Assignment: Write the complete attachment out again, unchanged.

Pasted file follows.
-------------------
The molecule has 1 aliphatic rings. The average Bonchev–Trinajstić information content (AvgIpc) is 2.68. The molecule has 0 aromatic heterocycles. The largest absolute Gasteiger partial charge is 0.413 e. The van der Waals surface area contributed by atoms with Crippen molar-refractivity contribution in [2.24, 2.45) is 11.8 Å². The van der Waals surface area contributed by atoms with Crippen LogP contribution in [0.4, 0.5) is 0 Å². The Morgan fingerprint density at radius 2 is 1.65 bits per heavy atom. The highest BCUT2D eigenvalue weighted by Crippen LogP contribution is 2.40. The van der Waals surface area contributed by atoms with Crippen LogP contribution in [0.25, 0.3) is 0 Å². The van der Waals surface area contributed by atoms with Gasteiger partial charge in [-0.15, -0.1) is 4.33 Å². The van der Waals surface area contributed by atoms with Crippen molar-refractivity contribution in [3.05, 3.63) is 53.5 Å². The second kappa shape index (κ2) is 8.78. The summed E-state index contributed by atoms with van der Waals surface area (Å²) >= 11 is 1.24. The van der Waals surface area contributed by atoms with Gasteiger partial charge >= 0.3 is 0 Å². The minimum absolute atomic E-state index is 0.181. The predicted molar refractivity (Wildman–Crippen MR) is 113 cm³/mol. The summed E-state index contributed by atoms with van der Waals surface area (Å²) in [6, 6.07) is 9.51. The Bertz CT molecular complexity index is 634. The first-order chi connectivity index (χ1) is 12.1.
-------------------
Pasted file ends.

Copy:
The molecule has 1 aliphatic rings. The average Bonchev–Trinajstić information content (AvgIpc) is 2.68. The molecule has 0 aromatic heterocycles. The largest absolute Gasteiger partial charge is 0.413 e. The van der Waals surface area contributed by atoms with Crippen molar-refractivity contribution in [2.24, 2.45) is 11.8 Å². The van der Waals surface area contributed by atoms with Crippen LogP contribution in [0.4, 0.5) is 0 Å². The Morgan fingerprint density at radius 2 is 1.65 bits per heavy atom. The highest BCUT2D eigenvalue weighted by Crippen LogP contribution is 2.40. The van der Waals surface area contributed by atoms with Crippen LogP contribution in [0.25, 0.3) is 0 Å². The van der Waals surface area contributed by atoms with Gasteiger partial charge in [-0.15, -0.1) is 4.33 Å². The van der Waals surface area contributed by atoms with Crippen molar-refractivity contribution in [3.05, 3.63) is 53.5 Å². The second kappa shape index (κ2) is 8.78. The summed E-state index contributed by atoms with van der Waals surface area (Å²) >= 11 is 1.24. The van der Waals surface area contributed by atoms with Gasteiger partial charge >= 0.3 is 0 Å². The minimum absolute atomic E-state index is 0.181. The predicted molar refractivity (Wildman–Crippen MR) is 113 cm³/mol. The summed E-state index contributed by atoms with van der Waals surface area (Å²) in [6, 6.07) is 9.51. The Bertz CT molecular complexity index is 634. The first-order chi connectivity index (χ1) is 12.1.